UK Men's Basketball

Eve of Kentucky-Morehead game a day for learning

Kentucky Wildcats head coach John Calipari talked to his team in the huddle as Duke defeated Kentucky 75-68  in the State Farm Champions classic on Tuesday Nov.13, 2012 in Atlanta, Georgia. Photo by Mark Cornelison | Staff
Kentucky Wildcats head coach John Calipari talked to his team in the huddle as Duke defeated Kentucky 75-68 in the State Farm Champions classic on Tuesday Nov.13, 2012 in Atlanta, Georgia. Photo by Mark Cornelison | Staff Herald-Leader

Especially in the early season, basketball is more than pick-and-roll or give-and-go. It's about stop-look-and-listen. Not to mention trial-and-error or live-and-learn.

This week the learning process began before Kentucky played Morehead State on Wednesday night when the Eagles' coach, Sean Woods, questioned how well players appreciated playing for UK. He said he didn't like the "vibe" he got from UK players during a recent telethon to aid victims of Hurricane Sandy and lamented a "sense of entitlement" he linked to the so-called one-and-done rule that makes college basketball, even at Kentucky, a mere pause on the way to the pros.

If Woods' unsolicited comments made John Calipari feel like Holly Petraeus — beyond furious — the UK coach didn't let on. He simply cited Woods for a verbal turnover.

"Knowing Sean, I figured he misspoke," Calipari said. "I chalk it up to that, and I move on. I'm not taking it personal."

Before Morehead State practiced in Rupp Arena on Tuesday night, Woods apologized profusely and repeatedly.

"I feel horrible that it's come to this right here when it shouldn't have to be," a visibly unnerved Woods said. "And a lot of that is my fault. I do apologize dearly for it."

Woods clarified his Monday comments, saying he intended to criticize players in general. "Kids are different," he said.

"To set the record straight, I love this university. Everybody knows that. John Calipari has been great to me. I'd never do anything to hurt him and his situation. He's been great to me. He's done a heck of a job and I love him dearly. And whoever wears this uniform becomes my instant brother."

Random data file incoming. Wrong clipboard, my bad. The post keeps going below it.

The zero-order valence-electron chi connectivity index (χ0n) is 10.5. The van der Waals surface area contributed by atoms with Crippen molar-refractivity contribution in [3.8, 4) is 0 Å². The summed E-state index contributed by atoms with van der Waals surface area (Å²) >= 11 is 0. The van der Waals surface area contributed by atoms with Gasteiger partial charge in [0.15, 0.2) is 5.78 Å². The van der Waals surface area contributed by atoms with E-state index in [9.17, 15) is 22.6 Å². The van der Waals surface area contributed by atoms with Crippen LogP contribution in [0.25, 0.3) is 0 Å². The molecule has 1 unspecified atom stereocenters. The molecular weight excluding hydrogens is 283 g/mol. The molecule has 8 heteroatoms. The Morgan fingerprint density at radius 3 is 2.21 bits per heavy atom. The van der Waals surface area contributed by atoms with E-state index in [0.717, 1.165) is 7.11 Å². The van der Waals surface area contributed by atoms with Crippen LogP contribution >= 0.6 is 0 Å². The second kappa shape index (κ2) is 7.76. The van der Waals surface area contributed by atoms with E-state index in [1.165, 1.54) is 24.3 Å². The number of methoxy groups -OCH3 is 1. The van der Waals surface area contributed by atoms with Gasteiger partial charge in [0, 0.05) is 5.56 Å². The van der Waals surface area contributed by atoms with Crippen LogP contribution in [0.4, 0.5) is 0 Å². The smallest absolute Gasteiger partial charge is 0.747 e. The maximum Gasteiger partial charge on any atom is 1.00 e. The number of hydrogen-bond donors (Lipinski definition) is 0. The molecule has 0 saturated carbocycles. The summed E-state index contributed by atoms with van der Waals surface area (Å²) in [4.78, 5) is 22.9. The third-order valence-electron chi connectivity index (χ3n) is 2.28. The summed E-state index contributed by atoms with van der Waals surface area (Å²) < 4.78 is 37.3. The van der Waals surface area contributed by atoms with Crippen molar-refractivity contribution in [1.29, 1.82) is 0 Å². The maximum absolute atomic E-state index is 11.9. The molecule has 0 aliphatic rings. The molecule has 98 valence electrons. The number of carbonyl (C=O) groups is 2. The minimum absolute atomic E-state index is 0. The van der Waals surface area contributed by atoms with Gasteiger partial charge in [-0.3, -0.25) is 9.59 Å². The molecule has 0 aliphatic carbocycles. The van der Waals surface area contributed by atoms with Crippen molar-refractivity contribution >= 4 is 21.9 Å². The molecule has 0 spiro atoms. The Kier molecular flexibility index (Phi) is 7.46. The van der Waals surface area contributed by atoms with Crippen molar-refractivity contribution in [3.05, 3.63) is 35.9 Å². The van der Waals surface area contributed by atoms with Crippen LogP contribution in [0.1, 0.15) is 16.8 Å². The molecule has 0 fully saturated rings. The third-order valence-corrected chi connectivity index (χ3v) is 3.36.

Calipari defended his players' attitudes at the telethon. "They were hugging volunteers," he said. He also saluted their ability to handle the fishbowl existence that comes with playing for Kentucky.

"It's hard to deal with all the stuff that goes around, but these guys seem to do it pretty well," he said.

Calipari noted that praise, as well as criticism, can reach hyperbolic proportions with UK basketball.

"I walk on water," he said by way of example. "Guess what? I don't. I'm a regular guy, a sinner like everybody else. ... Say what you want. Fifty years from now, people will evaluate the jobs we've done and where we've been."

Players made available to the media Tuesday voiced appreciation for wearing the UK uniform.

"Everybody's excited to be here," sophomore Kyle Wiltjer said. "We really embrace the atmosphere here, and the rich tradition is a part of it."

Jarrod Polson, a native of Jessamine County, acknowledged that he might be better versed in Kentucky basketball lore than teammates who grew up in other parts of the country. "They probably had their own teams when they were growing up," he said.

Calipari told the players Monday of Woods' comments earlier in the day, Julius Mays said. The UK coach did not share any reaction with the players, Mays said.

As for Woods' appraisal of UK players, Mays said, "I don't think he's been around enough to judge us."

The Cats' oldest, most experienced player took a que sera, sera attitude. "People are going to think what they want to think," he said.

Kentucky's learning process with presumptive point guard Ryan Harrow continues. Harrow, who missed the last two games and lost 7 pounds because of an undisclosed energy-sapping illness, was expected to return to practice Tuesday. His availability for this week's games — against Morehead State on Wednesday or Long Island on Friday — remained clouded.

"I'll see him in the practice setting and start figuring out what we do," Calipari said, "and what's the timetable."

As for learning in the game against Morehead State, Calipari welcomed Woods' promise to throw a pressing, aggressive style at the Cats.

"They'll scramble," the UK coach said. "If the game is allowed to be physical, they'll turn us over a bunch. But it's what we need."

Kentucky has installed a press offense recently, Calipari said.

"We need to be pressed and played physically," he said. "Let's see what we're about."

Calipari said he'll watch to see how strong the Cats are with the ball and how assertively they reach for passes rather than wait passively for the ball to arrive.

"We could have 30 turnovers and they beat our brains in," he said. "It could happen. We're a young team. We don't even know how they're going to respond to stuff."

When asked about Morehead State's pressure defense helping Kentucky, Woods quipped, "I think I've helped Cal a bit much with his team. I don't need to help Cal any more. I got his team fired up."

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